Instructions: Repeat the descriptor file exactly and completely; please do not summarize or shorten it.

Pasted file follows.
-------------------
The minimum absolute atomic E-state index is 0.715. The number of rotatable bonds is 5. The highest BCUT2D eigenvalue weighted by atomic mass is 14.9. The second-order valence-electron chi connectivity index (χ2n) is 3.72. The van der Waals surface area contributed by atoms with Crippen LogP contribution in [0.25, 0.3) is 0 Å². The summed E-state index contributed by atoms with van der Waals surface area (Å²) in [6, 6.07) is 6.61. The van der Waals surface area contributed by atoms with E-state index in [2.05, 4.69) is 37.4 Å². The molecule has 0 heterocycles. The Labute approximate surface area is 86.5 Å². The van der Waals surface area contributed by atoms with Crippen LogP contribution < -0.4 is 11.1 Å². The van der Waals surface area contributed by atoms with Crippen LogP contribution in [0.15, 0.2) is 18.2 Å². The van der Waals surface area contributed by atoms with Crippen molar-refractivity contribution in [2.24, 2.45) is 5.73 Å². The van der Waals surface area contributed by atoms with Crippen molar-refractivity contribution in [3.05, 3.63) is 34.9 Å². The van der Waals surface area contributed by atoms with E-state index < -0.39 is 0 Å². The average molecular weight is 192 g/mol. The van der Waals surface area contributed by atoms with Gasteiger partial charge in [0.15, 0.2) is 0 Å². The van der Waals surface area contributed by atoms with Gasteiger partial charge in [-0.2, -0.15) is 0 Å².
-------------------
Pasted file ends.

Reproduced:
The minimum absolute atomic E-state index is 0.715. The number of rotatable bonds is 5. The highest BCUT2D eigenvalue weighted by atomic mass is 14.9. The second-order valence-electron chi connectivity index (χ2n) is 3.72. The van der Waals surface area contributed by atoms with Crippen LogP contribution in [0.25, 0.3) is 0 Å². The summed E-state index contributed by atoms with van der Waals surface area (Å²) in [6, 6.07) is 6.61. The van der Waals surface area contributed by atoms with E-state index in [2.05, 4.69) is 37.4 Å². The molecule has 0 heterocycles. The Labute approximate surface area is 86.5 Å². The van der Waals surface area contributed by atoms with Crippen LogP contribution < -0.4 is 11.1 Å². The van der Waals surface area contributed by atoms with Crippen LogP contribution in [0.15, 0.2) is 18.2 Å². The van der Waals surface area contributed by atoms with Crippen molar-refractivity contribution in [2.24, 2.45) is 5.73 Å². The van der Waals surface area contributed by atoms with Crippen molar-refractivity contribution in [3.05, 3.63) is 34.9 Å². The van der Waals surface area contributed by atoms with E-state index < -0.39 is 0 Å². The average molecular weight is 192 g/mol. The van der Waals surface area contributed by atoms with Gasteiger partial charge in [0.15, 0.2) is 0 Å². The van der Waals surface area contributed by atoms with Gasteiger partial charge in [-0.2, -0.15) is 0 Å².